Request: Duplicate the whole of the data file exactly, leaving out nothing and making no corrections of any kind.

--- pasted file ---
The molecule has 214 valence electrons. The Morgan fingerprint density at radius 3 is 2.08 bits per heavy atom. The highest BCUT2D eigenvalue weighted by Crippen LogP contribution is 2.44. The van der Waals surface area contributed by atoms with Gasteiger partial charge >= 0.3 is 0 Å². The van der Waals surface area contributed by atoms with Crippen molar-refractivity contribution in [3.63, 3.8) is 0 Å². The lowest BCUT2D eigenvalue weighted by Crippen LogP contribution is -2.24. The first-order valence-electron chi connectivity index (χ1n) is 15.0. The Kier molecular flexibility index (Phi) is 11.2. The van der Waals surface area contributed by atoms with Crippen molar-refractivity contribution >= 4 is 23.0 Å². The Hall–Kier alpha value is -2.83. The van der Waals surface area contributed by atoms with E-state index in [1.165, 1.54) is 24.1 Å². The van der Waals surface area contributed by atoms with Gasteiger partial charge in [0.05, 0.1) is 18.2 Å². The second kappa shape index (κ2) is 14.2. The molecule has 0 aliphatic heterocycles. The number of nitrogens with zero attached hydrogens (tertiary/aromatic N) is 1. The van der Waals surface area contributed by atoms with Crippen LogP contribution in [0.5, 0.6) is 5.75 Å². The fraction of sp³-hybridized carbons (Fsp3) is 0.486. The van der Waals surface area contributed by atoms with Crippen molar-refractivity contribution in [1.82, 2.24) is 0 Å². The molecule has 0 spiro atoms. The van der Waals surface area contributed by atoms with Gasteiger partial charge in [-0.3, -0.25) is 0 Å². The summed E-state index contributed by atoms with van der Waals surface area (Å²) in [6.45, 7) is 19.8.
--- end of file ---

The molecule has 214 valence electrons. The Morgan fingerprint density at radius 3 is 2.08 bits per heavy atom. The highest BCUT2D eigenvalue weighted by Crippen LogP contribution is 2.44. The van der Waals surface area contributed by atoms with Gasteiger partial charge >= 0.3 is 0 Å². The van der Waals surface area contributed by atoms with Crippen molar-refractivity contribution in [3.63, 3.8) is 0 Å². The lowest BCUT2D eigenvalue weighted by Crippen LogP contribution is -2.24. The first-order valence-electron chi connectivity index (χ1n) is 15.0. The Kier molecular flexibility index (Phi) is 11.2. The van der Waals surface area contributed by atoms with Crippen molar-refractivity contribution >= 4 is 23.0 Å². The Hall–Kier alpha value is -2.83. The van der Waals surface area contributed by atoms with E-state index in [1.165, 1.54) is 24.1 Å². The van der Waals surface area contributed by atoms with Gasteiger partial charge in [0.05, 0.1) is 18.2 Å². The second kappa shape index (κ2) is 14.2. The molecule has 0 aliphatic heterocycles. The number of nitrogens with zero attached hydrogens (tertiary/aromatic N) is 1. The van der Waals surface area contributed by atoms with Crippen LogP contribution in [0.5, 0.6) is 5.75 Å². The fraction of sp³-hybridized carbons (Fsp3) is 0.486. The van der Waals surface area contributed by atoms with Crippen molar-refractivity contribution in [1.82, 2.24) is 0 Å². The molecule has 0 spiro atoms. The van der Waals surface area contributed by atoms with Gasteiger partial charge in [-0.3, -0.25) is 0 Å². The summed E-state index contributed by atoms with van der Waals surface area (Å²) in [6.45, 7) is 19.8.